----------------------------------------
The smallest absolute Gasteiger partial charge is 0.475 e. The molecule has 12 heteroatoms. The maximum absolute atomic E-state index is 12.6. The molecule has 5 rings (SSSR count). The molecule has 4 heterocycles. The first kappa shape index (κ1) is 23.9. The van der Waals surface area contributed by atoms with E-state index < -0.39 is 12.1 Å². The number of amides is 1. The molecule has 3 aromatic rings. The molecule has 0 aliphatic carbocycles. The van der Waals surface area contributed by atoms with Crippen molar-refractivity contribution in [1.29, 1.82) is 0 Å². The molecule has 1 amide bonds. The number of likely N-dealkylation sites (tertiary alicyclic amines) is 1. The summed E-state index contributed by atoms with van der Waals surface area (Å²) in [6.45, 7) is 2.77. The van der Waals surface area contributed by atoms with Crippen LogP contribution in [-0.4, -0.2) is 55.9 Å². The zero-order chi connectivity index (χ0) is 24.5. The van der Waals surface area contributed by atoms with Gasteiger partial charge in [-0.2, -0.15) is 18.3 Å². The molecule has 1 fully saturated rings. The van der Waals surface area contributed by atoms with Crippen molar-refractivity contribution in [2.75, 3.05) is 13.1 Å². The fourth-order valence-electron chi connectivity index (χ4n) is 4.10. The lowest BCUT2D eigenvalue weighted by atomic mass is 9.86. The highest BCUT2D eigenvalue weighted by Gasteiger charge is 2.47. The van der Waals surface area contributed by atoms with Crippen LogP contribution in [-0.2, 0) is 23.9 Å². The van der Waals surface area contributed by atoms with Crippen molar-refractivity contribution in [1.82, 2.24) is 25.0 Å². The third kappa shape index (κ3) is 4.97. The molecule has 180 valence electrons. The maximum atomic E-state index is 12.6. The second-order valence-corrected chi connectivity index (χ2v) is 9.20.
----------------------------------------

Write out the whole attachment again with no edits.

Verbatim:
The smallest absolute Gasteiger partial charge is 0.475 e. The molecule has 12 heteroatoms. The maximum absolute atomic E-state index is 12.6. The molecule has 5 rings (SSSR count). The molecule has 4 heterocycles. The first kappa shape index (κ1) is 23.9. The van der Waals surface area contributed by atoms with E-state index < -0.39 is 12.1 Å². The number of amides is 1. The molecule has 3 aromatic rings. The molecule has 0 aliphatic carbocycles. The van der Waals surface area contributed by atoms with Crippen molar-refractivity contribution in [1.29, 1.82) is 0 Å². The molecule has 1 amide bonds. The number of likely N-dealkylation sites (tertiary alicyclic amines) is 1. The summed E-state index contributed by atoms with van der Waals surface area (Å²) in [6.45, 7) is 2.77. The van der Waals surface area contributed by atoms with Crippen LogP contribution in [-0.4, -0.2) is 55.9 Å². The zero-order chi connectivity index (χ0) is 24.5. The van der Waals surface area contributed by atoms with Gasteiger partial charge in [-0.2, -0.15) is 18.3 Å². The molecule has 1 fully saturated rings. The van der Waals surface area contributed by atoms with Crippen molar-refractivity contribution in [2.75, 3.05) is 13.1 Å². The fourth-order valence-electron chi connectivity index (χ4n) is 4.10. The lowest BCUT2D eigenvalue weighted by atomic mass is 9.86. The highest BCUT2D eigenvalue weighted by Gasteiger charge is 2.47. The van der Waals surface area contributed by atoms with Crippen LogP contribution in [-0.2, 0) is 23.9 Å². The van der Waals surface area contributed by atoms with Crippen molar-refractivity contribution in [1.82, 2.24) is 25.0 Å². The third kappa shape index (κ3) is 4.97. The molecule has 180 valence electrons. The maximum atomic E-state index is 12.6. The second-order valence-corrected chi connectivity index (χ2v) is 9.20.